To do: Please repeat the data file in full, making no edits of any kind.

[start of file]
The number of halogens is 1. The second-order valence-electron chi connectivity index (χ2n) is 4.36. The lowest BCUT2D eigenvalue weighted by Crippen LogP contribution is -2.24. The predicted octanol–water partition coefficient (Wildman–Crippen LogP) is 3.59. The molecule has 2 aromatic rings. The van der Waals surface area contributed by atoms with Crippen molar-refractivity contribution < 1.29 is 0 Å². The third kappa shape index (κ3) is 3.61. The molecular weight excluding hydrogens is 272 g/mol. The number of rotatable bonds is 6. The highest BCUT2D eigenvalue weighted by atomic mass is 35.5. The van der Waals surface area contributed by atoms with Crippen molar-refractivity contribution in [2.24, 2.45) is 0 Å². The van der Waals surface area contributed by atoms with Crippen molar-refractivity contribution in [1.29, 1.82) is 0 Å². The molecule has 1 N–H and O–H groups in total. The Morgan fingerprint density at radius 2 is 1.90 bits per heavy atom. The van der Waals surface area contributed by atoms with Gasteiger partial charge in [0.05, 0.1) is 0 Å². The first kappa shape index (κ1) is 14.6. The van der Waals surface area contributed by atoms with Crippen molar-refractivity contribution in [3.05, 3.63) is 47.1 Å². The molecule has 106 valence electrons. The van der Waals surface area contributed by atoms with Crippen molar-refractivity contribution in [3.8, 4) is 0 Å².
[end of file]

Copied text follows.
The number of halogens is 1. The second-order valence-electron chi connectivity index (χ2n) is 4.36. The lowest BCUT2D eigenvalue weighted by Crippen LogP contribution is -2.24. The predicted octanol–water partition coefficient (Wildman–Crippen LogP) is 3.59. The molecule has 2 aromatic rings. The van der Waals surface area contributed by atoms with Crippen molar-refractivity contribution < 1.29 is 0 Å². The third kappa shape index (κ3) is 3.61. The molecular weight excluding hydrogens is 272 g/mol. The number of rotatable bonds is 6. The highest BCUT2D eigenvalue weighted by atomic mass is 35.5. The van der Waals surface area contributed by atoms with Crippen molar-refractivity contribution in [2.24, 2.45) is 0 Å². The van der Waals surface area contributed by atoms with Crippen molar-refractivity contribution in [1.29, 1.82) is 0 Å². The molecule has 1 N–H and O–H groups in total. The Morgan fingerprint density at radius 2 is 1.90 bits per heavy atom. The van der Waals surface area contributed by atoms with Gasteiger partial charge in [0.05, 0.1) is 0 Å². The first kappa shape index (κ1) is 14.6. The van der Waals surface area contributed by atoms with Crippen molar-refractivity contribution in [3.05, 3.63) is 47.1 Å². The molecule has 106 valence electrons. The van der Waals surface area contributed by atoms with Crippen molar-refractivity contribution in [3.8, 4) is 0 Å².